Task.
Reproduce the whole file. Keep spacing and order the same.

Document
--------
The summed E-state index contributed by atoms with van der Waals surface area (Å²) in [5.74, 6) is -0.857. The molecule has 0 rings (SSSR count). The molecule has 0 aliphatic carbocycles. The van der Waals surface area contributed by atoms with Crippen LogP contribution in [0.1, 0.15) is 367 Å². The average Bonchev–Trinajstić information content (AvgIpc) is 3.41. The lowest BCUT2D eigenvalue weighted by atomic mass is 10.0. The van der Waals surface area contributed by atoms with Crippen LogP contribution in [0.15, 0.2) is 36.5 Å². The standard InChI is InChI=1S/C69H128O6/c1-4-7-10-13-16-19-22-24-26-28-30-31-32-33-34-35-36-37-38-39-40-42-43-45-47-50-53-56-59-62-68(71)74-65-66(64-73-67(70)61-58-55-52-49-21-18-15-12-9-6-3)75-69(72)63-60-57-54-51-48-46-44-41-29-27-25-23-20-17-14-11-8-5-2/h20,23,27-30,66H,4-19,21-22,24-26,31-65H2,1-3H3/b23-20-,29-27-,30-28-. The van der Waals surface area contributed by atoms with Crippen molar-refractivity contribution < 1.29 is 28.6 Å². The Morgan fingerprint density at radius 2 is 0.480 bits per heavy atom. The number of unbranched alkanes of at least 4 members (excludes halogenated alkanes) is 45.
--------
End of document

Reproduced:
The summed E-state index contributed by atoms with van der Waals surface area (Å²) in [5.74, 6) is -0.857. The molecule has 0 rings (SSSR count). The molecule has 0 aliphatic carbocycles. The van der Waals surface area contributed by atoms with Crippen LogP contribution in [0.1, 0.15) is 367 Å². The average Bonchev–Trinajstić information content (AvgIpc) is 3.41. The lowest BCUT2D eigenvalue weighted by atomic mass is 10.0. The van der Waals surface area contributed by atoms with Crippen LogP contribution in [0.15, 0.2) is 36.5 Å². The standard InChI is InChI=1S/C69H128O6/c1-4-7-10-13-16-19-22-24-26-28-30-31-32-33-34-35-36-37-38-39-40-42-43-45-47-50-53-56-59-62-68(71)74-65-66(64-73-67(70)61-58-55-52-49-21-18-15-12-9-6-3)75-69(72)63-60-57-54-51-48-46-44-41-29-27-25-23-20-17-14-11-8-5-2/h20,23,27-30,66H,4-19,21-22,24-26,31-65H2,1-3H3/b23-20-,29-27-,30-28-. The van der Waals surface area contributed by atoms with Crippen molar-refractivity contribution < 1.29 is 28.6 Å². The Morgan fingerprint density at radius 2 is 0.480 bits per heavy atom. The number of unbranched alkanes of at least 4 members (excludes halogenated alkanes) is 45.